Oceana: Restore fisheries abundance to fight hunger, poverty in PH | Inquirer News

Oceana: Restore fisheries abundance to fight hunger, poverty in PH

By: - Content Researcher Writer / @inquirerdotnet
/ 04:36 PM December 14, 2023

Oceana: Restore fisheries abundance to fight hunger, poverty in PH


MANILA, Philippines—Faced with the alarming decline of fish populations due to overfishing and habitat destruction, the Philippines grapples with the challenge of sustaining its people who depend heavily on the ocean for nutrition and livelihood.

A survey by Social Weather Stations (SWS) released last month showed that around 9.8 percent of Filipino families have experienced involuntary hunger at least once in the last three months.


The involuntary hunger rate refers to the percentage of Filipino families who experienced hunger or those who did not have anything to eat at least once in the past three months.


According to SWS, the 9.8 percent hunger rate in September 2023 was the sum of 8.4 percent who experienced Moderate Hunger and 1.3 percent who experienced Severe Hunger.

“Moderate Hunger refers to those who experienced hunger ‘Only Once’ or ‘A Few Times’ in the last three months. Severe Hunger refers to those who experienced it ‘Often’ or ‘Always’ in the previous three months,” SWS explained.

Families who experienced hunger were highest in Metro Manila at 17.3 percent, followed by Balance Luzon (or Luzon outside Metro Manila) at 10.3 percent, the Visayas at 6.7 percent, and Mindanao at 6.7 percent.

READ: Hunger in Filipino families slightly falls in 3rd quarter of 2023 – SWS


In a statement, Oceana, an international ocean protection and conservation group, noted that the country’s fisheries could “very well feed” the people and that no Filipino should go hungry.

“The Philippines ranks second in the world in terms of population who are highly dependent on healthy and vibrant oceans for nutrition, livelihood, and coastal protection,” Oceana said.


However, the group stressed that the country’s oceans and rich biodiversity continue to be threatened by human-induced pressures such as rampant overfishing and the destruction of marine habitats. These damaging activities cause an alarming decline in the fish population.

“Filipinos are highly dependent on the consumption of seafood aside from rice and vegetables. Seafood is an inexpensive and accessible source of animal protein, rich in critical micronutrients, such as iron, zinc, vitamin A, and omega-3 fatty acids that should address stunted growth, malnutrition, and other ailments that are otherwise preventable,” said lawyer Gloria Estenzo Ramos, Oceana vice president.

“We call on the government to seriously work on the restoration of our fisheries abundance to significantly reduce the incidences of hunger and health challenges, especially among the poor,” she added.

Data from the Department of Science and Technology-Food and Nutrition Institute (DOST-FNRI) published in the State of Fish in Nutrition Systems (FINS) in the Philippines study showed that the estimated seafood consumption of Filipinos has long been in decline in the past decades.

The study noted that a “substantial decline in seafood consumption” was recorded — from 36 kg per capita rate in 1993 to 14.32 kg of average annual edible portion weight of seafood consumed per individual from 2018 to 2019.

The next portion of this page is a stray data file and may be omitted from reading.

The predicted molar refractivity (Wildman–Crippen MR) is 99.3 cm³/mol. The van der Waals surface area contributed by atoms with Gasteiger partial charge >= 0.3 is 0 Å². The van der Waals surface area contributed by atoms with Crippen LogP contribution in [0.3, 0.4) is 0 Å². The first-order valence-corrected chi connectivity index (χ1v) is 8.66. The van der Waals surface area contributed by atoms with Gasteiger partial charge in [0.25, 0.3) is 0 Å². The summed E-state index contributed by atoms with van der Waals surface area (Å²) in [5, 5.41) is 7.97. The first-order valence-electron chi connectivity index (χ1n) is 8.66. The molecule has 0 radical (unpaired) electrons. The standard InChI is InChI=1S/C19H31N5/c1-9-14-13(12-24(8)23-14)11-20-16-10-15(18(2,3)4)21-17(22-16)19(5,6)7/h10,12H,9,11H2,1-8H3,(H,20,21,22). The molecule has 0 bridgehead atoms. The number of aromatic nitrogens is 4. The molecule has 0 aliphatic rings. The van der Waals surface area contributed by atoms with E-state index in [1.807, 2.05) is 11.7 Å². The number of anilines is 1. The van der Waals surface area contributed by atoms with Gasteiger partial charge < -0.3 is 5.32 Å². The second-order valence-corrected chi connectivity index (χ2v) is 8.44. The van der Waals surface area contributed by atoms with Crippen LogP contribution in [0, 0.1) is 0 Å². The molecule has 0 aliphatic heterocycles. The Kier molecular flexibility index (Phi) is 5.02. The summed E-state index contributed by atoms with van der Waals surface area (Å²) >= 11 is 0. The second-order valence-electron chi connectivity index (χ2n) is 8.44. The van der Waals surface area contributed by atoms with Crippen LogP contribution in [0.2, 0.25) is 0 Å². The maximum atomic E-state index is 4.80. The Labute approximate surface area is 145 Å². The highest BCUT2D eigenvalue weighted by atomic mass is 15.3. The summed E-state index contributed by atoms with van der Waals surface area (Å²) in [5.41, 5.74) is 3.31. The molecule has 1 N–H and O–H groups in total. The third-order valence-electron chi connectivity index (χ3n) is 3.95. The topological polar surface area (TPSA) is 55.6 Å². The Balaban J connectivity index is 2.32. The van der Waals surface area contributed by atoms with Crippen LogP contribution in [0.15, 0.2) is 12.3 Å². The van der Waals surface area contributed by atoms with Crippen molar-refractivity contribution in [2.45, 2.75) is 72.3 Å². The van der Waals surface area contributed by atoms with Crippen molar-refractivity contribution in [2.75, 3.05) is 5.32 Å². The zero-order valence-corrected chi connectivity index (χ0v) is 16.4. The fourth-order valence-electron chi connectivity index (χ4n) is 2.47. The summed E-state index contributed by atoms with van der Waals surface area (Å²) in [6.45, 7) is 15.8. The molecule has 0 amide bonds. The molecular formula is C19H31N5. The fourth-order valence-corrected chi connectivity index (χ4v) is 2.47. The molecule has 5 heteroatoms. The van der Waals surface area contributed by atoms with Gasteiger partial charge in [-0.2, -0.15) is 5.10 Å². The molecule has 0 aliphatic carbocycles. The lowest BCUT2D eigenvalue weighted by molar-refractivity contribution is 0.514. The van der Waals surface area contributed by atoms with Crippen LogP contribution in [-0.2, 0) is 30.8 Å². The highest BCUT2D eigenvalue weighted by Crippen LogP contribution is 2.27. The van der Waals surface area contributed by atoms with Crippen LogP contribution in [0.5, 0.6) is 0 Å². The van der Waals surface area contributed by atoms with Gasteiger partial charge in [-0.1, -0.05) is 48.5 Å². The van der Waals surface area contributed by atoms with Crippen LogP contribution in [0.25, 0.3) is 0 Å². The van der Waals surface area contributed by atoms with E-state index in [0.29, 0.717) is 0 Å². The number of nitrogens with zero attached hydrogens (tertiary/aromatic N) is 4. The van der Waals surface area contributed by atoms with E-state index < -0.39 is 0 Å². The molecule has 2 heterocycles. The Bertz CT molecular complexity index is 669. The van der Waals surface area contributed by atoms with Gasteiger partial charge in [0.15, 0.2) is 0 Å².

It also found that individuals in the Cordillera Administrative Region (CAR) and the National Capital Region (NCR) consumed the least fresh fish per day. In contrast, those in the Zamboanga Peninsula (Region IX) consumed the greatest amount of fresh fish per day.



Among the issues revealed in the study was the undervaluation of coral reefs’ significant role in providing food and livelihood security.

Aside from offering 50 times more employment opportunities than commercial fishing in Exclusive Economic Zones, these reefs also play a crucial role in supporting the developmental stages of various fish species, such as groupers (lapulapu), snappers (mayamaya), rabbitfish (danggit), sardines, and round scad (galunggong).

The study likewise noted that seafood gleaned from intertidal zones, like sea cucumbers and shells, is a steady source of essential nutrients for Filipinos but is underappreciated.

It further highlighted the unreported catch of commercial fishing that contributes to the underestimation of fish and seafood supply.

According to Ramos, the findings in the FINS study “should fire us up to restore the once-deep seated relationship that we had with our ocean and make it the wellspring of health, livelihoods and well-being of our people.”

“We laud some of our local government champions who have set the standards high for nutrition, wellness, and ecological integrity as priority programs for their constituents,” Ramos said.

Oceana works with fisherfolk, other civil society groups, academe, and local and national government agencies in developing and implementing the National Sardines Management Plan through the 12 Fisheries Management Areas in the country.

Aside from sardines, other fish and seafood are managed, and the marine habitats and other ecosystems that contribute to fisheries production are protected.

“With the findings in the FINS study, we are venturing into partnerships with local government and national government agencies, hand-in-hand with fisherfolk, in developing plans and programs to effectively bring nutritious fish and seafood [to] the table of households, particularly in coastal communities,” Ramos said.

“Let us be better stewards of our ocean and enhance the well-being of the present and the future generations,” she added.


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TAGS: Fisheries, Hunger, INQFocus, oceana, seafood, State of Fish in Nutrition Systems (FINS) in the Philippines, SWS survey

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